It appears that in order to expand areas of expertise covered and lessen the blogging load, many bloggers are bringing on board contributing authors and posting as a collective team.
Some popular examples would be Inkwell Editorial, Writers in Charge, and Biz Chick Blog.
I suppose it's an option that many of us have at least briefly considered, in terms of our strategic direction and blogging approach.
Perhaps you're one of them.
If so, today's post will address some of the pros and cons of blogging individually vs. blogging as a member of a group.
If you're on board, let's get started...
What exactly is your "Brand?"
Simply put, your brand is the identity or reputation associated with you and your product.
In this particular instance, we're dealing with your "brand" being who you are as a freelance writer and blogger.
There are many different aspects involved here. Your logo is part of your brand. Your slogan is part of your brand. Your style is part of your brand. It distinguishes you from others.
Here's another way to look at it. Neiman Marcus would be associated with high-end merchandise, while the Dollar Store's brand would be inexpensive items that offer great savings by being economically priced.
Now, let's look at the difference between accepting Guest Posters and having Contributing Authors as it relates to branding...
Few would argue that having multiple authors periodically share their views and "voices" is beneficial to a blog and its readers. Essentially, it provides diversity and a more well-rounded reading experience. In fact, it's one of the reasons that Guest Blogging remains so popular. Hello?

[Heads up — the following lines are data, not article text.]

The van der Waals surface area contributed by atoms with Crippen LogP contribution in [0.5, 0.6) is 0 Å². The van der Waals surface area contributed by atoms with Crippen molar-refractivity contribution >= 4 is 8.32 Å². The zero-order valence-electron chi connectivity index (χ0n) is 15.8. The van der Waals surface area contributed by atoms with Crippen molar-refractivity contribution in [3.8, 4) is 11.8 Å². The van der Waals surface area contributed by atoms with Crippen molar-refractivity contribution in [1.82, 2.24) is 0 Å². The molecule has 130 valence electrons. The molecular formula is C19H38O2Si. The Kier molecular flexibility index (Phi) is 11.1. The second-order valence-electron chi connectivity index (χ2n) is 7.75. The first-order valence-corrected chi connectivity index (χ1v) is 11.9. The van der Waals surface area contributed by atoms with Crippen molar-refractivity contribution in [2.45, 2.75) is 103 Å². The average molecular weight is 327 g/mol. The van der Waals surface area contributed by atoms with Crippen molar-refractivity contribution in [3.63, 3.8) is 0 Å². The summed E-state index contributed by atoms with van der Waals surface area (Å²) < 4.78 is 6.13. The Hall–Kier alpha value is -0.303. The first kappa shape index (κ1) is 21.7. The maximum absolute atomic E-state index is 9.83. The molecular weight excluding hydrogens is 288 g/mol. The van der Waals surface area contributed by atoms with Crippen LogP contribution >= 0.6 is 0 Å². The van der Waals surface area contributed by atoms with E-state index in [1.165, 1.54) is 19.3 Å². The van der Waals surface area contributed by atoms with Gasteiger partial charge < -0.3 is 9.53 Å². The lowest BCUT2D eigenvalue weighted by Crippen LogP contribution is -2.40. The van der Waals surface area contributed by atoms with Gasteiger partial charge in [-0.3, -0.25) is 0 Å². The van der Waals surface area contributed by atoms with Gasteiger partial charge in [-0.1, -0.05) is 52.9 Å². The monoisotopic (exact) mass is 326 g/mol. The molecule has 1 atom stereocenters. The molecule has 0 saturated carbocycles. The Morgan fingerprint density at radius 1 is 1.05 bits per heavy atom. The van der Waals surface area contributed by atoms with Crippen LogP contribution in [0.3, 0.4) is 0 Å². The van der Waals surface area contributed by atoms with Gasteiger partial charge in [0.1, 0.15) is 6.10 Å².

But there is indeed a difference between having a guest blogger to pen a post every now and then, and having different bloggers write pieces on a weekly basis.
The most obvious being that one situation is temporary, whereas the other is more long term.
Also to be considered is that contributing authors not only contribute to your blog's offerings, but to your blog's overall online image. As such, there's more to be factored into the equation of whether or not you should participate in this type of blogging model.
Some might contend that when it comes to blogging, "the more the merrier."
Well, it depends.
Here are some pros and cons to consider to team blogging:
- The opportunity to collaborate on blog ideas and strategies. There is some truth to the adage, "two heads are better than one."
- The potential for the lead blogger to take time off from blogging to pursue other creative projects without a lapse in coverage for readers.
- Variety for blog followers and the general reading audience.
- Being able to capitalize on other team members' areas of expertise.
- Increased traffic due to the other members' collective fan base and media circle following.
- Though less time is spent by the main blogger in writing posts, more time has to be devoted to reviewing and editing posts--which then becomes more like "project management."
- Others bloggers may not necessarily share your vision or your sense of urgency.
- Readers may not "engage" with or like the other personalities featured. Or, they may like them more.
- Your blog becomes less about you and more about the "flavor of the week" so to speak.
- Crafting blogs
- Poetry blogs
- Photography blogs
- Cooking blogs
- Parenting blogs
- Commentary blogs
- Reviews blogs
- Shopping blogs
- Relationship blogs
Your turn. Thoughts? Agree or disagree?
Do you read any group blogs?